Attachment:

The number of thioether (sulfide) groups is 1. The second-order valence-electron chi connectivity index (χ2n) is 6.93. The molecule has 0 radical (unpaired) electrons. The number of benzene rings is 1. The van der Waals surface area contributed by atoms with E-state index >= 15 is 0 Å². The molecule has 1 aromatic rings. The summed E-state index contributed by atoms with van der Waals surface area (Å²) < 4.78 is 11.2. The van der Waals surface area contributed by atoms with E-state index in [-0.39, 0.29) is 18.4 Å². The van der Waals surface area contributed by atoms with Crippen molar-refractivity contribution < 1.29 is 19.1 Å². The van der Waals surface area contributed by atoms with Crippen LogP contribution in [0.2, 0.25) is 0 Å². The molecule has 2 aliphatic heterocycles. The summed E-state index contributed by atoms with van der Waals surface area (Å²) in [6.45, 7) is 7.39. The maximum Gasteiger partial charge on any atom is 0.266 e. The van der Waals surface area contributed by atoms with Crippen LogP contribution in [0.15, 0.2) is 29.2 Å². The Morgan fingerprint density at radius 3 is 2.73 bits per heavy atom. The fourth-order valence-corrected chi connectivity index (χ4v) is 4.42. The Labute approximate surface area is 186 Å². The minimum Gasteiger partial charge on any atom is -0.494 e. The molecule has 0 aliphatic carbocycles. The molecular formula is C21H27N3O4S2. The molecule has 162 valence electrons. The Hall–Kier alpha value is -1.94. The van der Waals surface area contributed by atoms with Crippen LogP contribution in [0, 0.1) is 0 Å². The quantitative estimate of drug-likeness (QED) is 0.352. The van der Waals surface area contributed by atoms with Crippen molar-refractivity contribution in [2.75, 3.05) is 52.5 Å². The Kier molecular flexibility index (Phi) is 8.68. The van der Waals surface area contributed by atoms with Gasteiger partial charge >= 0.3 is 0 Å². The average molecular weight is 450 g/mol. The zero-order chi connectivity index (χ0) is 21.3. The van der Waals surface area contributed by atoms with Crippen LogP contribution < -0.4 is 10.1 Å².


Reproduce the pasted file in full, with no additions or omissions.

The number of thioether (sulfide) groups is 1. The second-order valence-electron chi connectivity index (χ2n) is 6.93. The molecule has 0 radical (unpaired) electrons. The number of benzene rings is 1. The van der Waals surface area contributed by atoms with E-state index >= 15 is 0 Å². The molecule has 1 aromatic rings. The summed E-state index contributed by atoms with van der Waals surface area (Å²) < 4.78 is 11.2. The van der Waals surface area contributed by atoms with E-state index in [-0.39, 0.29) is 18.4 Å². The van der Waals surface area contributed by atoms with Crippen molar-refractivity contribution < 1.29 is 19.1 Å². The van der Waals surface area contributed by atoms with Crippen LogP contribution in [0.2, 0.25) is 0 Å². The molecule has 2 aliphatic heterocycles. The summed E-state index contributed by atoms with van der Waals surface area (Å²) in [6.45, 7) is 7.39. The maximum Gasteiger partial charge on any atom is 0.266 e. The van der Waals surface area contributed by atoms with Crippen LogP contribution in [0.15, 0.2) is 29.2 Å². The Morgan fingerprint density at radius 3 is 2.73 bits per heavy atom. The fourth-order valence-corrected chi connectivity index (χ4v) is 4.42. The Labute approximate surface area is 186 Å². The minimum Gasteiger partial charge on any atom is -0.494 e. The molecule has 0 aliphatic carbocycles. The molecular formula is C21H27N3O4S2. The molecule has 162 valence electrons. The Hall–Kier alpha value is -1.94. The van der Waals surface area contributed by atoms with Crippen LogP contribution in [0, 0.1) is 0 Å². The quantitative estimate of drug-likeness (QED) is 0.352. The van der Waals surface area contributed by atoms with Crippen molar-refractivity contribution in [2.75, 3.05) is 52.5 Å². The Kier molecular flexibility index (Phi) is 8.68. The van der Waals surface area contributed by atoms with Gasteiger partial charge >= 0.3 is 0 Å². The average molecular weight is 450 g/mol. The zero-order chi connectivity index (χ0) is 21.3. The van der Waals surface area contributed by atoms with Crippen LogP contribution < -0.4 is 10.1 Å².